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Journalism's long cosmopolitan turn

conference contribution
posted on 2016-10-24, 00:00 authored by S Nolan, Matthew RicketsonMatthew Ricketson
The figure of the journalist as a ‘citizen of the world’ is deeply inscribed on journalism culture, yet in recent years new media scholars have appropriated the concept of cosmopolitanism for citizen and networked journalism. Using scholarship on cosmopolitanism, and profiles of several journalists well known in public discourse, this paper explores the meaning of cosmopolitanism in journalism. We argue that histories by Rantanen, Stephens and others demonstrate the historical basis of cosmopolitanism in journalism culture and practice. We analyse the inherent qualities of journalism that mark it as cosmopolitan, exploring these in archetypal examples drawn from celebrated journalists’ work. We advance the hypothesis that cosmopolitanism has long been an aspiration in journalism generally, and argue that recognition of this matters to the future of journalism. We also explain how this hypothesis will be explored in future cases involving the work of less well known journalists.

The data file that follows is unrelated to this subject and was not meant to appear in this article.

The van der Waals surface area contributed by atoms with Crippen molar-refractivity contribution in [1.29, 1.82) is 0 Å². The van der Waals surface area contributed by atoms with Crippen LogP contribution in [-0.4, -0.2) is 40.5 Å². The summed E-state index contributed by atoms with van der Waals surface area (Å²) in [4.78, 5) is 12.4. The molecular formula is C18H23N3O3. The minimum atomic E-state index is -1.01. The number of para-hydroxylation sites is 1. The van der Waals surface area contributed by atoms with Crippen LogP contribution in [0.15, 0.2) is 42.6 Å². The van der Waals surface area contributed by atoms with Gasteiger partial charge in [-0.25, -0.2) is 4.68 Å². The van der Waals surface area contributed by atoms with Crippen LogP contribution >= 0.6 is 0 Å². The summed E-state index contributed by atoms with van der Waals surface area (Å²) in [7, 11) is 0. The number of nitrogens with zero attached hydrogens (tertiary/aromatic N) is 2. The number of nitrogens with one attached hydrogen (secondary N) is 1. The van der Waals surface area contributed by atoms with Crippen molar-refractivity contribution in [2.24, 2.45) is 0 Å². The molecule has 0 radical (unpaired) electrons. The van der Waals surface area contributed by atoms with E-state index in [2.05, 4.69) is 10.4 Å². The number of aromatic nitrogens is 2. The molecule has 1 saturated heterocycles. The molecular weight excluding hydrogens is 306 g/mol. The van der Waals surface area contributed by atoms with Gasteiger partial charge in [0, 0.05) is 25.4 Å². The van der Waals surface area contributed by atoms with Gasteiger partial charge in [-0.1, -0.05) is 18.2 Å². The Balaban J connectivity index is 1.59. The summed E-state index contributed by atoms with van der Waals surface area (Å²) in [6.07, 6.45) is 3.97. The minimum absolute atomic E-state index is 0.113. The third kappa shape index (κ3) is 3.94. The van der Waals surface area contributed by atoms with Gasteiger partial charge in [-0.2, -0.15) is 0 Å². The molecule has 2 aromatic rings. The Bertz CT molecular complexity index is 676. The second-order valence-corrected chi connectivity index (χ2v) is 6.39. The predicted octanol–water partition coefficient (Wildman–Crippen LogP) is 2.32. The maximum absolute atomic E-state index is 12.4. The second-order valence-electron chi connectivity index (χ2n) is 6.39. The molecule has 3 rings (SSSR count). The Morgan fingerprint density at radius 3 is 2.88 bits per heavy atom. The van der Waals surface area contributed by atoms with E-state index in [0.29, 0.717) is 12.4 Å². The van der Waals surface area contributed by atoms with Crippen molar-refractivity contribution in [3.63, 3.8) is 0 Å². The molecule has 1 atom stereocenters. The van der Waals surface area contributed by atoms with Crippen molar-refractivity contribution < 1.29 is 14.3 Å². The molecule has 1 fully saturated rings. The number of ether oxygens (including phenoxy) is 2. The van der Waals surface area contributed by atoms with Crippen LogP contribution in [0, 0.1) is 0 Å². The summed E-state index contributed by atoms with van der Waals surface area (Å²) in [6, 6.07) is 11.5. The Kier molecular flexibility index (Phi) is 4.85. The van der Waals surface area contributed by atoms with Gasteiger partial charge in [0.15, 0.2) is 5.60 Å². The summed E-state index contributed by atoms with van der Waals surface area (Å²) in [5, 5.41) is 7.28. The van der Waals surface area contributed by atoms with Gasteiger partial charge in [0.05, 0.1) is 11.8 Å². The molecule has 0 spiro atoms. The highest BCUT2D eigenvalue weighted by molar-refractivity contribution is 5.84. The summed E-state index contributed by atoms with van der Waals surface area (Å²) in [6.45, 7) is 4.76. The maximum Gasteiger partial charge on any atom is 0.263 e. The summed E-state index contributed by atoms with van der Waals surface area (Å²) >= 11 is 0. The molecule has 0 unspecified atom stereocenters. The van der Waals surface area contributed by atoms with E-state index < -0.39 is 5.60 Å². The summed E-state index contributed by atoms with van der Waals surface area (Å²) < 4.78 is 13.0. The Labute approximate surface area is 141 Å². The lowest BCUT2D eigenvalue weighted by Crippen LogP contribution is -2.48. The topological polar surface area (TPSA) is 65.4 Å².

History

Event

Australian and New Zealand Communication Association. Conference (2016 : Newcastle, N.S.W.)

Publisher

ANZCA

Location

Newcastle. N.S.W.

Place of publication

Campbell, A.C.T.

Start date

2016-07-06

End date

2016-07-08

Language

eng

Publication classification

L1 Full written paper - refereed (minor conferences)

Copyright notice

2016, Sybil Nolan & Matthew Ricketson

Title of proceedings

Proceedings of the 2016 ANZCA Conference: Creating Space in the Fifth Estate

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